Now you just have to come up with an urgent project that the adult-led faction needs to handle durng the meeting to keep them occupied - like getting all of the black off the Dutch Ovens.

    • Upvote 1

  11. @@Stosh - no offense taken.  As Gordon Sumner sings, "Poets, priests and politicians have words to thank for their positions."  As a lawyer, I freqently labor over the best way to express something.  

     

    Although my point was about how we (scouters) explain the program to others effects their perception of the program, your comments ("one's comments"?) are well taken.

     

    My writing tends to mirror the way I speak -- even more so on a forum where I view the written posts as a discussion.  

     

    As  result, using the word "you" reflects how I talk.  I tend to use the word "you" when empowering or encouraging someone ("you can do it)".  I tend to use a more removed pronoun such as "one" or "everyone" when I'm preaching or correcting ("everyone should have taken training).  And yes, I do sometimes use "you" to single someone out ("you need to stop that!").  

     

    As a lawyer, I've always been bothered by attorneys that refer to "my client" (e.g. "my client's position is that....") and tend to use pronouns such as "we" instead ("we have shown that the correct interpretation is...).  The use of the word "we" gives the impression that "we" are in this together.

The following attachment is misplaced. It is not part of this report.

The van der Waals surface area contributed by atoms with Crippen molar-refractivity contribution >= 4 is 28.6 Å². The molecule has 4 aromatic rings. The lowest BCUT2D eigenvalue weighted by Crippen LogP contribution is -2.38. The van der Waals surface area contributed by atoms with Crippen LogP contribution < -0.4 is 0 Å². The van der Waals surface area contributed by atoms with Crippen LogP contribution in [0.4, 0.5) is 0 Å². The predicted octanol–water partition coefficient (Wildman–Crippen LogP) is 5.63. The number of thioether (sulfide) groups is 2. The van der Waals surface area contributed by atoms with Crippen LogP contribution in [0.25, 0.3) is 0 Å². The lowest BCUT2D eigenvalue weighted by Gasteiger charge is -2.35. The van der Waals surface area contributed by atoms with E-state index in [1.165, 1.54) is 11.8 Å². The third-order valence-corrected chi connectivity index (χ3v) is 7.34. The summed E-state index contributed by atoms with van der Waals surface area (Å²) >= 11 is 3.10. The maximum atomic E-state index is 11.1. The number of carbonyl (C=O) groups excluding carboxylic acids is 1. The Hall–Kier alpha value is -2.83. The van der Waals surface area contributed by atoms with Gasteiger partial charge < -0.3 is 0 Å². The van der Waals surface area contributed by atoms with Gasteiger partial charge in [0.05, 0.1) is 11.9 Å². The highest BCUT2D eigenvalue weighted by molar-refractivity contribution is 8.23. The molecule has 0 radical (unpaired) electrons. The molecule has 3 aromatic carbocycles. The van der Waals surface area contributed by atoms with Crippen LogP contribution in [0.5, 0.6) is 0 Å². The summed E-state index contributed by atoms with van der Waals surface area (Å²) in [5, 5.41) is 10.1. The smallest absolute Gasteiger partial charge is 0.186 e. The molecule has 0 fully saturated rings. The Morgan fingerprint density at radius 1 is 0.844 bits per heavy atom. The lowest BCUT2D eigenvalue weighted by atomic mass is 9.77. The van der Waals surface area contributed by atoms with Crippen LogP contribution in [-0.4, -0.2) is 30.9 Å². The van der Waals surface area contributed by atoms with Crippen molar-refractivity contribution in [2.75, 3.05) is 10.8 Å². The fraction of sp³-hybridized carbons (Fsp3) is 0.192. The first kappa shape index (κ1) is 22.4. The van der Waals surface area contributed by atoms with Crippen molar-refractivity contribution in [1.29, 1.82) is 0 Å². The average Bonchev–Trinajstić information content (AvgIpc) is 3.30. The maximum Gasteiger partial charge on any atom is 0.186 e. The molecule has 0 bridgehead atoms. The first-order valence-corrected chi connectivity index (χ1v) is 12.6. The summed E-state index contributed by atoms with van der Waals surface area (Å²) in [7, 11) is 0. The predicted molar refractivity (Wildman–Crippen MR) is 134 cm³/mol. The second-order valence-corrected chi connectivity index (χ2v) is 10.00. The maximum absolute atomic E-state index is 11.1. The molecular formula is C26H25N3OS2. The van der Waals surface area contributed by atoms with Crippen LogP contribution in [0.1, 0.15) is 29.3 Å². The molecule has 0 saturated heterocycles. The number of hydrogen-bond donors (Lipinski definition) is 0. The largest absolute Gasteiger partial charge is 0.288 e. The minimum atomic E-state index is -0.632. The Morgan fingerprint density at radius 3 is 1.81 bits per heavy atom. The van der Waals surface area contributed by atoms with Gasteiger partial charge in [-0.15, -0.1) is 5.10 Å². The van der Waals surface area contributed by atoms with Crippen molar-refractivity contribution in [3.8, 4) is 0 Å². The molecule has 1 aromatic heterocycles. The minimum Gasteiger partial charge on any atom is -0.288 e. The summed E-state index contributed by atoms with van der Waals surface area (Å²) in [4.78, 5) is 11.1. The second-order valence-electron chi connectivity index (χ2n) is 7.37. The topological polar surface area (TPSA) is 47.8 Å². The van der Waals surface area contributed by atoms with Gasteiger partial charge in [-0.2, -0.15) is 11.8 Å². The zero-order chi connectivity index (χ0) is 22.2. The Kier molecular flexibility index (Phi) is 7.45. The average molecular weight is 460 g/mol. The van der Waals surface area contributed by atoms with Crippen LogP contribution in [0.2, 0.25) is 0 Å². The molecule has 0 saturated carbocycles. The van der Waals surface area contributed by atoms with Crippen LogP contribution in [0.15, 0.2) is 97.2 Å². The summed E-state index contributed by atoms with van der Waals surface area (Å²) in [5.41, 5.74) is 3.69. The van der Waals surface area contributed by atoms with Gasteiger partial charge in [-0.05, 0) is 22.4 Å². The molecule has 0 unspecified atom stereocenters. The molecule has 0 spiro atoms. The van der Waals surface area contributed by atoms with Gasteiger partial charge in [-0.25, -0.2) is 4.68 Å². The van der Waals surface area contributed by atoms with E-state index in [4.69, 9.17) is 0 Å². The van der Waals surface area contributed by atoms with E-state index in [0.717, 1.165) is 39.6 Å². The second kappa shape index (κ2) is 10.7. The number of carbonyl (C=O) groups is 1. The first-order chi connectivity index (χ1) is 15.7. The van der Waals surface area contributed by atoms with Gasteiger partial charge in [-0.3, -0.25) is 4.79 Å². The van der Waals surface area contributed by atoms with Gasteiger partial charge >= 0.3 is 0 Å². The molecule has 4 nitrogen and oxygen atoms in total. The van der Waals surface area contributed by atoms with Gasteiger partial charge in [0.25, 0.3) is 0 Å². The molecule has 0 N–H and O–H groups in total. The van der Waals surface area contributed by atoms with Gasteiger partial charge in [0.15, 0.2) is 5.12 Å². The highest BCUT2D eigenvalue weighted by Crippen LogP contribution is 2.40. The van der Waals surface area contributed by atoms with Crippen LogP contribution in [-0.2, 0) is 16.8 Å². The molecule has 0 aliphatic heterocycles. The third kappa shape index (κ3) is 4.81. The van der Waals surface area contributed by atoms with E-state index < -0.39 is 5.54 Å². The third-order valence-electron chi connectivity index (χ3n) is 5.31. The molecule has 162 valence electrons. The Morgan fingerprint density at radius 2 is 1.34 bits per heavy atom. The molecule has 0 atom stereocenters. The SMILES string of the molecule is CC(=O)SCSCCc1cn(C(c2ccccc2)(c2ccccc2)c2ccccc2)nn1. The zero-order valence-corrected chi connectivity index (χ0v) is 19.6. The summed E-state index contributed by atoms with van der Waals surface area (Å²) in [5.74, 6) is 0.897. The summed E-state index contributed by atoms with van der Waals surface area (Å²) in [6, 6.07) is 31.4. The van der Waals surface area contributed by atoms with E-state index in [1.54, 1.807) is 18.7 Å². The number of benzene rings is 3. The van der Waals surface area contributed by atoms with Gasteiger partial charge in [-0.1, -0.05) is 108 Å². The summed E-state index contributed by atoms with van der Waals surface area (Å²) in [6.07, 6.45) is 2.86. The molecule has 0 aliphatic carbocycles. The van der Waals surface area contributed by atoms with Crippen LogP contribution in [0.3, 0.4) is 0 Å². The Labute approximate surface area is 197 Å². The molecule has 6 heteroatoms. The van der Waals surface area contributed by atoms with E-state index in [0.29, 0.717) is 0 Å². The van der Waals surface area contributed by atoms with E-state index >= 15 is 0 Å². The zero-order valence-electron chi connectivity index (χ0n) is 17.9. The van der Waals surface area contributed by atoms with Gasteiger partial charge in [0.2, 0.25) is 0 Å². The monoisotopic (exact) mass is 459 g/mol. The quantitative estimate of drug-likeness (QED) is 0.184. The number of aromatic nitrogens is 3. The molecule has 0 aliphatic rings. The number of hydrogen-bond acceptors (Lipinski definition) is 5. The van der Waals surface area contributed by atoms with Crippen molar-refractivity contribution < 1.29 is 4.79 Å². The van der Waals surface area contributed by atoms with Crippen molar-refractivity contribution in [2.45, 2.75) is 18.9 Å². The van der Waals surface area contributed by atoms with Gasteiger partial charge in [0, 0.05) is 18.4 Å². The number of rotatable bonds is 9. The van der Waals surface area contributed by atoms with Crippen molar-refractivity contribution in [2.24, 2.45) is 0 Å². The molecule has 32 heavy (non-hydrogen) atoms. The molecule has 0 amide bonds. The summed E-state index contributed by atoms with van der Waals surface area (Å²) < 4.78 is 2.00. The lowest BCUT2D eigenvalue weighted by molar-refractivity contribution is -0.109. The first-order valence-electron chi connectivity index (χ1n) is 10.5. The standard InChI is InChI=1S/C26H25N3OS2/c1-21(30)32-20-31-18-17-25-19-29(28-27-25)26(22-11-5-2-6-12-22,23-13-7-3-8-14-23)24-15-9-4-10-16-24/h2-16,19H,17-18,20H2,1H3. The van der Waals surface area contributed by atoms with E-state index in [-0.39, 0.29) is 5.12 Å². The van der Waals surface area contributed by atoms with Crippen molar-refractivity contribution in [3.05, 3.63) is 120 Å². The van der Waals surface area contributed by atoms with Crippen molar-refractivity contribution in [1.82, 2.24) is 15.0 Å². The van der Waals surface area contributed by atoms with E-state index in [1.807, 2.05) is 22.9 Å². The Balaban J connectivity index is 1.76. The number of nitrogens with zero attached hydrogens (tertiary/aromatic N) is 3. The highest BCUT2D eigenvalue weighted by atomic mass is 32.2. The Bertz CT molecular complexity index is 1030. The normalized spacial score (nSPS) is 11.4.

12. As for the PLC, unfortunately they do very little. In the past they met 2-3 times a year, yes you heard me a year. I've tried to get not only the SPL, but also the SM and lead ASM, but the Scouts do not seem interested, and the  the adults don't have the time for another meeting.

     

    Ours has a retreat at the beginning of the year for training and planning (this year we've up it to a weekend campout) and meets the first week of every month for 45 minutes prior to the Troop meeting.  It really isn't a hassle to arrive for a meeting a little early.  I think this is critical.  The PLC needs to plan the meetings, otherwise.... yep, you know where this is going... the adults will.


  13. In reading this topic, I can't help but think of how, as a lawyer, we prepare people to have their depositions taken.  A deposition is where the other side gets to ask questions and the witness has to answer those question.  Our preparation goes through what to expect (the introduction the other side uses, what we can object to, the fact that is is being recorded) and how to answer questions (Rule #1 - tell the truth).  We also walk them through a "mock" deposition which is designed to be more difficult than the actual deposition will be.

     

    At an Eagle SM conference, we explain to them that the EBOR is just like the BoRs they have done before except that our CO Rep and someone from District will be there.  We explain that the role the person from District takes varies from an observer who asks a couple of questions to someone who tries to run the EBOR.  We explain the order of things (parents, SM, scout) and explain that like the other BORs it isn't a test and it is highly unlikely they will have any problems because we believe they are truly an Eagle Scout.  We then ask a lot of questions as part of the Eagle SM conference -- far more questions than will be asked at the EBOR.  The questions are designed to have them reflect on what they have done to make it to Eagle, what they will do in the future as an Eagle and what it means to be an Eagle.  At the end, we tell them that the questions will be similar and that if they answer them they way they did in the Eagle SM conference they will be fine.